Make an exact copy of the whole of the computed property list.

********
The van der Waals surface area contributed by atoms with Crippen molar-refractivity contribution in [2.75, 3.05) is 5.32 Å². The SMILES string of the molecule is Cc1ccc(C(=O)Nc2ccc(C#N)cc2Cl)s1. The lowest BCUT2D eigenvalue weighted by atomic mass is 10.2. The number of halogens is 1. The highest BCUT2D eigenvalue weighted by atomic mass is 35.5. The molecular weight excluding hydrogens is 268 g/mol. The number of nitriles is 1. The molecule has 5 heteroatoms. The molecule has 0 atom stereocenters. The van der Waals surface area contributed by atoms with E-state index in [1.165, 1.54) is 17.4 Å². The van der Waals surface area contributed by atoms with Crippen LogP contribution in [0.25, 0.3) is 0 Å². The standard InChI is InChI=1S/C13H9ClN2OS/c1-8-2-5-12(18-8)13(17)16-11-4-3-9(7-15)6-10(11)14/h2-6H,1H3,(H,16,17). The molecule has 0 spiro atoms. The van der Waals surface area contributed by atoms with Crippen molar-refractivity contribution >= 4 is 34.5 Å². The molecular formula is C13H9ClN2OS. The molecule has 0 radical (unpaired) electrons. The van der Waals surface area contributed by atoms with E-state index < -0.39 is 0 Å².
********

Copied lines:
The van der Waals surface area contributed by atoms with Crippen molar-refractivity contribution in [2.75, 3.05) is 5.32 Å². The SMILES string of the molecule is Cc1ccc(C(=O)Nc2ccc(C#N)cc2Cl)s1. The lowest BCUT2D eigenvalue weighted by atomic mass is 10.2. The number of halogens is 1. The highest BCUT2D eigenvalue weighted by atomic mass is 35.5. The molecular weight excluding hydrogens is 268 g/mol. The number of nitriles is 1. The molecule has 5 heteroatoms. The molecule has 0 atom stereocenters. The van der Waals surface area contributed by atoms with E-state index in [1.165, 1.54) is 17.4 Å². The van der Waals surface area contributed by atoms with Crippen LogP contribution in [0.25, 0.3) is 0 Å². The standard InChI is InChI=1S/C13H9ClN2OS/c1-8-2-5-12(18-8)13(17)16-11-4-3-9(7-15)6-10(11)14/h2-6H,1H3,(H,16,17). The molecule has 0 spiro atoms. The van der Waals surface area contributed by atoms with Crippen molar-refractivity contribution >= 4 is 34.5 Å². The molecular formula is C13H9ClN2OS. The molecule has 0 radical (unpaired) electrons. The van der Waals surface area contributed by atoms with E-state index < -0.39 is 0 Å².